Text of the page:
Budget 2016 failed to offer anything to students
Published 16/10/2015 | 02:30
The Budget of 2016 has forgotten about the politicians, teachers, doctors, nurses and businesspeople of the future. There is a feeling among the student population that the Government has not appropriately addressed student support in this Budget.
The media has very effectively outlined how Budget 2016 affects several groups in society. The pensioners, after working hard in an era of very high taxation, have been catered for. The middle-income families who contribute most to our PAYE and USC have been given several reductions and allowances.
The self-employed have been given tax credits and the social welfare recipients have an increased Christmas Bonus. However, 91pc of college students feel the Government has not appropriately addressed student support in this Budget.
Ten years ago, the student contribution fee was €750. Today, it is €3,000. This has been stealthily increased each year. The Budget of 2016 has ignored this registration fee. There is only a tax allowance for families with two students paying this contribution.
The Government also failed to reintroduce the postgraduate grants.
USI president Kevin O'Donoghue said: "Not reintroducing the postgraduate grants is disappointing. Fine Gael hasn't taken the opportunity to fully invest in young people. Education is an investment, not expenditure. Young people and their families have suffered enormously because the cost of college and not having an education will have a ripple effect on their future, from training, refining current skills and employability, education is a major factor in the structure of economic recovery."
The Budget will create jobs in teaching and nursing, and the gardaí will recruit more to their training centres.
This will positively affect our students when they are qualified but little has been done to alleviate the financial and economic stress while they strive to become educated.
Address with Editor
Evidence of Famine as genocide
Further to Eileen Gough's letter (Irish Independent, October 12), it is true that Ruth Dudley Edwards encourages us to follow the evidence that the so-called famine of 1845 to 1850 was not genocide.
And I suppose that Oliver Cromwell's brutal and murderous campaign wasn't intentional genocide, but simply collateral damage in an otherwise benign campaign?
Can we also be expect to be told that the mass deportation of Irish slaves to the colonies, the plantations, penal laws, mass evictions, rack rents, tithes, Poyning's law and the Statutes of Kilkenny were all designed to enhance the lives of the Irish people and that the Black and Tans were a bunch of choir boys on holiday?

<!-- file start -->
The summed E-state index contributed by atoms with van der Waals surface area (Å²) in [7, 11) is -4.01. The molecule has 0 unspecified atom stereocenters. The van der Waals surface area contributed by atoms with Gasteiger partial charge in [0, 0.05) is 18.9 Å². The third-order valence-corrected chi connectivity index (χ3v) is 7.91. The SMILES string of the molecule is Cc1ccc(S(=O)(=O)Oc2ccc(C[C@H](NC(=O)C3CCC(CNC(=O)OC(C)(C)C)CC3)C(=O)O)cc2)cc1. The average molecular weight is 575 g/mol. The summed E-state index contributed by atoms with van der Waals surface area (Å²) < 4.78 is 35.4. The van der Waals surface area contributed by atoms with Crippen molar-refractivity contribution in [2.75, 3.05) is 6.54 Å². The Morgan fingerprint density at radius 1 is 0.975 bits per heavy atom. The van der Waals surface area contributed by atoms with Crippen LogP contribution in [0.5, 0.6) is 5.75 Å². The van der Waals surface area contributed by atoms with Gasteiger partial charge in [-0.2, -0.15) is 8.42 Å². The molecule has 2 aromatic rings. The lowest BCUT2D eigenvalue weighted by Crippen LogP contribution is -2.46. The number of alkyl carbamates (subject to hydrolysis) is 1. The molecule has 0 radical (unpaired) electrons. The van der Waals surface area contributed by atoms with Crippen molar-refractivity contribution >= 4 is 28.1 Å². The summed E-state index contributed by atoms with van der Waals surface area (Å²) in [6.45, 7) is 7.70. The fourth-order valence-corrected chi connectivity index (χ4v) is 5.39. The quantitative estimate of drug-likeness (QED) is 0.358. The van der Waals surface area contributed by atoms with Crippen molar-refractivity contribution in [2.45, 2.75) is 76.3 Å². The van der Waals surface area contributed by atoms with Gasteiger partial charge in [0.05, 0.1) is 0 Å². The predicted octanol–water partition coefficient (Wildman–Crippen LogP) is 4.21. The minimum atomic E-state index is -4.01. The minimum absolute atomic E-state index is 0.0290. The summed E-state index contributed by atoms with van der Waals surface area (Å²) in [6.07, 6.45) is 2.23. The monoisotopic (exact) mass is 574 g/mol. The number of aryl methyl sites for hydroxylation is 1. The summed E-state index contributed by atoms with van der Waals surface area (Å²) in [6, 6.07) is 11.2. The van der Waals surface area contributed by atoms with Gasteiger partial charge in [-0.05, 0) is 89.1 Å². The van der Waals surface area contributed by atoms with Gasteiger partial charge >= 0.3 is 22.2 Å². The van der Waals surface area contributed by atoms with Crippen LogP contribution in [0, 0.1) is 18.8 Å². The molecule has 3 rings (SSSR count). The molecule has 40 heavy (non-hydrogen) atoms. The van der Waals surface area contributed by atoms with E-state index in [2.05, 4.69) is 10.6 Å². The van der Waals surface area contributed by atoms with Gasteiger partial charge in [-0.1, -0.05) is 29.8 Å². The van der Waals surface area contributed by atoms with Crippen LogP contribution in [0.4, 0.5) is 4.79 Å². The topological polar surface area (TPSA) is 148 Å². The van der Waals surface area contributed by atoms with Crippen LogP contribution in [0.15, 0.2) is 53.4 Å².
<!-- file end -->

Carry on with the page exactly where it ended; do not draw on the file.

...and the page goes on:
And, of course, it will argued that there was never any cruelty and no intention to kill anyone!
There is abundant, irrefutable evidence that British policy in Ireland through the 16th, 17th, 18th, 19th and 20th centuries was prolonged, brutal and focused on the destruction of the Irish economy, religion and language and ultimately the genocide of its people.
While there is no doubt that the potato blight on its own would have had serious consequences in the period 1845 to 1850 and beyond, Ms Dudley Edwards omits to refer to the vast tonnage of high-quality foodstuffs and commodities that were exported out of all major Irish ports to Britain and her colonies all through the period.
She also omits to say that these foodstuffs and commodities were forcibly taken at gunpoint from Irish peasant farmers throughout the entire country, brutally assisted by the combined forces of over 100,000 British troops and absentee landlords' private militia.
The evidence is available in the military records of the time as well as reputable newspapers such as the London 'Times', which published the relevant daily Irish shipping logs into British ports at the time.
Ms Dudley Edwards, and those interested in the facts of the period, would do well to read the definitive study by Chris Fogarty in his book 'Ireland 1845-1850: The Perfect Holocaust'.
Wilton Road, Cork
Kickstarting political reform
Virtually all voters want political reform. All TDs want political reform, but not when they are in government.
May I suggest that between now and the election, the TDs agree on a set of reforms, as suggested by an independent group, that would be implemented by an incoming government.
This would keep them productive during the pre-election 'phoney-war' period and tackle a long-standing need. To help concentrate their minds, I suggest we do not vote for sitting TDs unless the reforms are agreed before the election.
We have seen that the Dáil can make quick decisions when it comes to other matters - so why not this?
Greystones, Co Wicklow
Assessment of Junior Cert
There are a number of inaccuracies in the article on Junior Cycle reform (Irish Independent, October 14) by Clive Byrne, director of the National Association of Principals and Deputies (NAPD).
For example, with regard to the restored Junior Certificate, Mr Byrne writes that "final exams will account for 60pc of marks while the remainder will be rewarded through school-based assessments."
The factual position is that the restored Junior Certificate will be fully externally assessed under the auspices of the State Examinations Commission (SEC).
With regard to Junior Cycle reform more generally, Mr Byrne's comments patronise the many educationalists who took a principled stand for restoration of an externally assessed Junior Certificate.
Of course, such 'managerialism' is the product of the same mindset which provoked the Junior Cycle dispute in the first place.
If this dismissive approach to teachers continues, then more serious disputes in our education system are inevitable.
Teachers' Union of Ireland (TUI)
Rathgar, Dublin 6W